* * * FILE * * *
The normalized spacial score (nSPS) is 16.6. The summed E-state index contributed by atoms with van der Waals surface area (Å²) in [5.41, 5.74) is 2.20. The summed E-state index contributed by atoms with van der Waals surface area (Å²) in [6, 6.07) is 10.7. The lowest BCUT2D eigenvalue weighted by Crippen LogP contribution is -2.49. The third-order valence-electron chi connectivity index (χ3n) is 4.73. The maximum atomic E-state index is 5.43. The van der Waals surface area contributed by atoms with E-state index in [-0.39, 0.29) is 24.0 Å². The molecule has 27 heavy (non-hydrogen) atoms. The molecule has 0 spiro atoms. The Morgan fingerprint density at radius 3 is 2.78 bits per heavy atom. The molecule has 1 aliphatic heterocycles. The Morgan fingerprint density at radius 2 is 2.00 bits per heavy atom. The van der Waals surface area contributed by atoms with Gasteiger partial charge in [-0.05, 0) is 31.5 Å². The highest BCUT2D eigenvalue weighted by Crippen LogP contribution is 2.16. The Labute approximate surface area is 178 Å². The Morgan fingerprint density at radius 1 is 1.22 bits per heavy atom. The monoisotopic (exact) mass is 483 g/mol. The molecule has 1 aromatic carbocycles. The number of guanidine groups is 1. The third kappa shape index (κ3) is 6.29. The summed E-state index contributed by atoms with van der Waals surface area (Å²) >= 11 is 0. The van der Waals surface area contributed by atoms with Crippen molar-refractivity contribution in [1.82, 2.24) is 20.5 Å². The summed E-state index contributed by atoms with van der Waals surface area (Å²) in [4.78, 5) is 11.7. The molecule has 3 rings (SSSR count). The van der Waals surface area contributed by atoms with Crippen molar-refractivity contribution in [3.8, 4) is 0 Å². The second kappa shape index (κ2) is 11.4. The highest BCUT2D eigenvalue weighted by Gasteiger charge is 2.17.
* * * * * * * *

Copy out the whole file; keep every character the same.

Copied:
The normalized spacial score (nSPS) is 16.6. The summed E-state index contributed by atoms with van der Waals surface area (Å²) in [5.41, 5.74) is 2.20. The summed E-state index contributed by atoms with van der Waals surface area (Å²) in [6, 6.07) is 10.7. The lowest BCUT2D eigenvalue weighted by Crippen LogP contribution is -2.49. The third-order valence-electron chi connectivity index (χ3n) is 4.73. The maximum atomic E-state index is 5.43. The van der Waals surface area contributed by atoms with E-state index in [-0.39, 0.29) is 24.0 Å². The molecule has 27 heavy (non-hydrogen) atoms. The molecule has 0 spiro atoms. The Morgan fingerprint density at radius 3 is 2.78 bits per heavy atom. The molecule has 1 aliphatic heterocycles. The Morgan fingerprint density at radius 2 is 2.00 bits per heavy atom. The van der Waals surface area contributed by atoms with Gasteiger partial charge in [-0.05, 0) is 31.5 Å². The highest BCUT2D eigenvalue weighted by Crippen LogP contribution is 2.16. The Labute approximate surface area is 178 Å². The Morgan fingerprint density at radius 1 is 1.22 bits per heavy atom. The monoisotopic (exact) mass is 483 g/mol. The molecule has 1 aromatic carbocycles. The number of guanidine groups is 1. The third kappa shape index (κ3) is 6.29. The summed E-state index contributed by atoms with van der Waals surface area (Å²) >= 11 is 0. The van der Waals surface area contributed by atoms with Crippen molar-refractivity contribution in [1.82, 2.24) is 20.5 Å². The summed E-state index contributed by atoms with van der Waals surface area (Å²) in [4.78, 5) is 11.7. The molecule has 3 rings (SSSR count). The van der Waals surface area contributed by atoms with Crippen molar-refractivity contribution in [3.8, 4) is 0 Å². The second kappa shape index (κ2) is 11.4. The highest BCUT2D eigenvalue weighted by Gasteiger charge is 2.17.